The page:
hg cn 2 is the most toxic and hazardous mercury compound, and its accumulation in organs and tissues is known to cause significant health problems. It is mainly found in the kidney and other tissues of the human body, but it is also toxic to the brain and liver.

Various fluorescent probes have been developed for the sensing of CN- and Hg2+, with the goal of reducing environmental and health risks caused by these chemicals. In addition, some of these sensors are reversible and can be applied in the analysis of real water samples.

For example, Zhou and co-workers 104 developed a fluorescent probe based on benzo-BODIPY with a carboxyl-thiol metal bonding receptor for Hg2+. The emission intensity of this molecule increased significantly with the addition of Hg2+. This fluorescence “turn-on” was probably due to the PET process quenching of the benzo-BODIPY fluorophore by the electron-donating nitrogen atom from the carboxyl-thiol.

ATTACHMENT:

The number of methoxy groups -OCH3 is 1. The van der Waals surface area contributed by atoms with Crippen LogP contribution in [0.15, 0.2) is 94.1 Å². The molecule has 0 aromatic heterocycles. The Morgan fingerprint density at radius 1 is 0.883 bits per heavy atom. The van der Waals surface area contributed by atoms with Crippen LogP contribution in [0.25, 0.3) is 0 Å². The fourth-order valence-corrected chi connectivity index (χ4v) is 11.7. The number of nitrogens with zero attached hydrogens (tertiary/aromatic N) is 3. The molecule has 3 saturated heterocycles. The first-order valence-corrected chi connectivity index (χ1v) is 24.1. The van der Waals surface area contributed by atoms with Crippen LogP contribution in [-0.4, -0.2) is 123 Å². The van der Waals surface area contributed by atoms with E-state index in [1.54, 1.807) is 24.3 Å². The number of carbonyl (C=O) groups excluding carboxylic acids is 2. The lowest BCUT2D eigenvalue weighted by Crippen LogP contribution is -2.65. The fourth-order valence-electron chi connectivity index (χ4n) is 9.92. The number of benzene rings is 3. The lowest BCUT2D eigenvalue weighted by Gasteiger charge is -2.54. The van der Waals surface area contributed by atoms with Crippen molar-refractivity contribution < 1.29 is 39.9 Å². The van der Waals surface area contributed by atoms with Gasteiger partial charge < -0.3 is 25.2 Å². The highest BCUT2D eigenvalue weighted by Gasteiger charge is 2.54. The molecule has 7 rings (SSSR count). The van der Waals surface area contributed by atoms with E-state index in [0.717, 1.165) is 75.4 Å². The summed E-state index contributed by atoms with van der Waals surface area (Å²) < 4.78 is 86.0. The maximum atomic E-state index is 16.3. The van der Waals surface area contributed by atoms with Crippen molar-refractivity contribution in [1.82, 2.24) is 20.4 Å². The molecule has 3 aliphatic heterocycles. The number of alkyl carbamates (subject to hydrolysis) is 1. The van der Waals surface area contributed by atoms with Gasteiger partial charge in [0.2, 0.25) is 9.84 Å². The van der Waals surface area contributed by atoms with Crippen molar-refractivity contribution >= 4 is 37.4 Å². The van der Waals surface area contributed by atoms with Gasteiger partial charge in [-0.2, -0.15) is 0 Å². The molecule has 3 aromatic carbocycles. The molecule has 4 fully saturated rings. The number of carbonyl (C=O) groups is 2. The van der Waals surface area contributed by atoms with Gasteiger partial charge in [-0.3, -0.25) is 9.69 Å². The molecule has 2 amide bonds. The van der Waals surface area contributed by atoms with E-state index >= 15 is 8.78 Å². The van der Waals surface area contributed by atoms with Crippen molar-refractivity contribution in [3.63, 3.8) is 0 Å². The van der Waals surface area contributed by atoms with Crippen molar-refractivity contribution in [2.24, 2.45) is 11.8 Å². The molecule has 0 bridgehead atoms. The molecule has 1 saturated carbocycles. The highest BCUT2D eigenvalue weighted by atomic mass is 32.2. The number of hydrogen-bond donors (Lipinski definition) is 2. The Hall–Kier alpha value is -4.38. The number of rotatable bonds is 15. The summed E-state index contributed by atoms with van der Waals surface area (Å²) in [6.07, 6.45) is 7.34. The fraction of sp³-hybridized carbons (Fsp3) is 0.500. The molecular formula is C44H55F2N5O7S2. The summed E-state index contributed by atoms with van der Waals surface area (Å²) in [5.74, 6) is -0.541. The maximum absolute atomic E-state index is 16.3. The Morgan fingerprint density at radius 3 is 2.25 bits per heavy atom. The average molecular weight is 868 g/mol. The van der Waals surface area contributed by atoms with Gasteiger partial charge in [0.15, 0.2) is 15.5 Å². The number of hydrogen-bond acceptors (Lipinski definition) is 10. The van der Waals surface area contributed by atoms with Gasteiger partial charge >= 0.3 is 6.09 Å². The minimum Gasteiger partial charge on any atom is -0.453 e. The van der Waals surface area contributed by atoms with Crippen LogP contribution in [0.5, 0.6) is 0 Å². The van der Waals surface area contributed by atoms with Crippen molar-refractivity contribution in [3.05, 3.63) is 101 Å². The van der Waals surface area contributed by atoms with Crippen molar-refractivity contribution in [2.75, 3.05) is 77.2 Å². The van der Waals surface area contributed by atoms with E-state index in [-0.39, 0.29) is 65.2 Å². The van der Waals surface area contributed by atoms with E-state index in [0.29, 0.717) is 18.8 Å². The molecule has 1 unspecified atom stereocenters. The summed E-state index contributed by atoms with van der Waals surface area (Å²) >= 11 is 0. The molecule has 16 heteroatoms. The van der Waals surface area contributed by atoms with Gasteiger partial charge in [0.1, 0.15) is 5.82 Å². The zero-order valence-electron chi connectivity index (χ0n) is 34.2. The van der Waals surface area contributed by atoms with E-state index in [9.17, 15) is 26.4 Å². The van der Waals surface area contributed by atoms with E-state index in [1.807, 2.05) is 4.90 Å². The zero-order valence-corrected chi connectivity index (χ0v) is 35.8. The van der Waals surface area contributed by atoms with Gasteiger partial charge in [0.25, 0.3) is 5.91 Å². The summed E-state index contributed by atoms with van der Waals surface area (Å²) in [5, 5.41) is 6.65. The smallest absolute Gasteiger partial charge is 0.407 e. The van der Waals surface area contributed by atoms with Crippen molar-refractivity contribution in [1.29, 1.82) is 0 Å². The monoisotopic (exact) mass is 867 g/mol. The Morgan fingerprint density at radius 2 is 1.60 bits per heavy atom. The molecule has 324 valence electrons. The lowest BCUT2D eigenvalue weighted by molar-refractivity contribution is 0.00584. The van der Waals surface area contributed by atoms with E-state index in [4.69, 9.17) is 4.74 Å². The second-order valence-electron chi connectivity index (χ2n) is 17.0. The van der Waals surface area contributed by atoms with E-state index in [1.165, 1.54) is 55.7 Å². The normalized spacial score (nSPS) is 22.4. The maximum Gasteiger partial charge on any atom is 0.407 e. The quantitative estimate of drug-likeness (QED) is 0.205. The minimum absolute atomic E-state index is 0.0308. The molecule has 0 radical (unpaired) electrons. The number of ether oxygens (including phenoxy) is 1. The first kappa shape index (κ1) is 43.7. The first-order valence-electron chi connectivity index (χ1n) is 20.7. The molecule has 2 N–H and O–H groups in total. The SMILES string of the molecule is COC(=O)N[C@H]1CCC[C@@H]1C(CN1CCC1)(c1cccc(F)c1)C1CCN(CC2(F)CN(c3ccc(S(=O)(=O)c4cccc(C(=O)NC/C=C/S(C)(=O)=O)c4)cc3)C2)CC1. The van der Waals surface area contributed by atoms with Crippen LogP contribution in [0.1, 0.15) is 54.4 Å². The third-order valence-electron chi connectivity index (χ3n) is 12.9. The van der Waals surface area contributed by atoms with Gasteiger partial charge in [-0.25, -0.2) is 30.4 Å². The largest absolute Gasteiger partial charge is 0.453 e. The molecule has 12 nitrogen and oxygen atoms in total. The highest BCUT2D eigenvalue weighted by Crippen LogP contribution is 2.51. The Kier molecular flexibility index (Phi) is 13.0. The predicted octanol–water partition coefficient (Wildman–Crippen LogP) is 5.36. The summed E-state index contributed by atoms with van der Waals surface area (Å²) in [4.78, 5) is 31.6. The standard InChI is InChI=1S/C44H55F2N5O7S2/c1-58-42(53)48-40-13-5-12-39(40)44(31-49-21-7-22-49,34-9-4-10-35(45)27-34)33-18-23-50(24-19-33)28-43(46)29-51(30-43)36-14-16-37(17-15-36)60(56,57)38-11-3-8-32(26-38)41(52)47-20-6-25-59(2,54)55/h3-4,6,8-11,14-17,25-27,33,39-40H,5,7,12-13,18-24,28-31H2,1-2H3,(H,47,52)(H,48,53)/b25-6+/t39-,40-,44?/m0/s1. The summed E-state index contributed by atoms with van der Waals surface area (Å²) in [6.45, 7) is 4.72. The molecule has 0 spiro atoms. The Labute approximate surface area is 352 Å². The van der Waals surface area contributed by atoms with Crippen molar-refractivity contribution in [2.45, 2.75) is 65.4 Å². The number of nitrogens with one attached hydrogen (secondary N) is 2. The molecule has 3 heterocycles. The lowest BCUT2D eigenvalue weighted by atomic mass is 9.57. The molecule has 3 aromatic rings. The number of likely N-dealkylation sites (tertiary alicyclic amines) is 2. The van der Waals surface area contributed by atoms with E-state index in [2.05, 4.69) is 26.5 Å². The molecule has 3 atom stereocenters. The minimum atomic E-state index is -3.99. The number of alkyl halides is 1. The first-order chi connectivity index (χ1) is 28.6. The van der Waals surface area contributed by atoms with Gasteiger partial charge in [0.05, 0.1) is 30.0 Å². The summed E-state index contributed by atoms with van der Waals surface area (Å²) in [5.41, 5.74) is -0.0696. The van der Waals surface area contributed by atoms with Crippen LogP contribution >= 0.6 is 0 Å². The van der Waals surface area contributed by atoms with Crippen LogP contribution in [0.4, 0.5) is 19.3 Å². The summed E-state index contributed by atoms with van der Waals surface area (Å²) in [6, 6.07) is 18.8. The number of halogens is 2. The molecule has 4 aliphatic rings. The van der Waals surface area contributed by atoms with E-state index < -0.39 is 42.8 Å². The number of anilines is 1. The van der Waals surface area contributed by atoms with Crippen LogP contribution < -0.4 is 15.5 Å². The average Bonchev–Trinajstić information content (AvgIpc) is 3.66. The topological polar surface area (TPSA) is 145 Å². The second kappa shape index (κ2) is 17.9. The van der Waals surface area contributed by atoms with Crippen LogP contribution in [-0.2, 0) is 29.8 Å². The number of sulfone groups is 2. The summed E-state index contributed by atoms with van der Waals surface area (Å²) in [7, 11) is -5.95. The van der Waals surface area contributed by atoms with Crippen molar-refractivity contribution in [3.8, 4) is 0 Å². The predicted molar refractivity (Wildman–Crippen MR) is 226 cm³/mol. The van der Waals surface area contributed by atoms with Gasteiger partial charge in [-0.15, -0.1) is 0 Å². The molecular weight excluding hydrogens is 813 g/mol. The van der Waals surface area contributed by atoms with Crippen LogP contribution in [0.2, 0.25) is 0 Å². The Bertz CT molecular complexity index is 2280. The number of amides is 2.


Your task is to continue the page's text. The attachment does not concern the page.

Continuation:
In another example, Wang and co-workers53 synthesized indole derivatives bearing cyanide (CN-) and fluoride (F-) salts as receptor units. Compound 14 exhibited a strong absorption band at 456 nm, which decreased upon the addition of CN-. This led to the formation of a new absorption peak at 503 nm, generating an isosbestic point and change in color from yellow to red.

Similarly, 91 a and 91 b, synthesized by Piyanuch and co-workers in 2019, were able to detect CN- and Hg2+ in an aqueous medium using NIR (near infrared) emission and chelation-enhanced fluorescence (CHEF). The LMCT (ligand-mediated phototransduction) phenomenon occurred between the chemosensor molecule 91 and the ions with a 1 : 1 binding stoichiometry according to Job’s method. The LOD was 8.4 x 10-8 M for 91a and 5.9 x 10-9 M for 91b in MeCN : H2O and DMSO : HCl (100 : 100 mM) buffer solutions.

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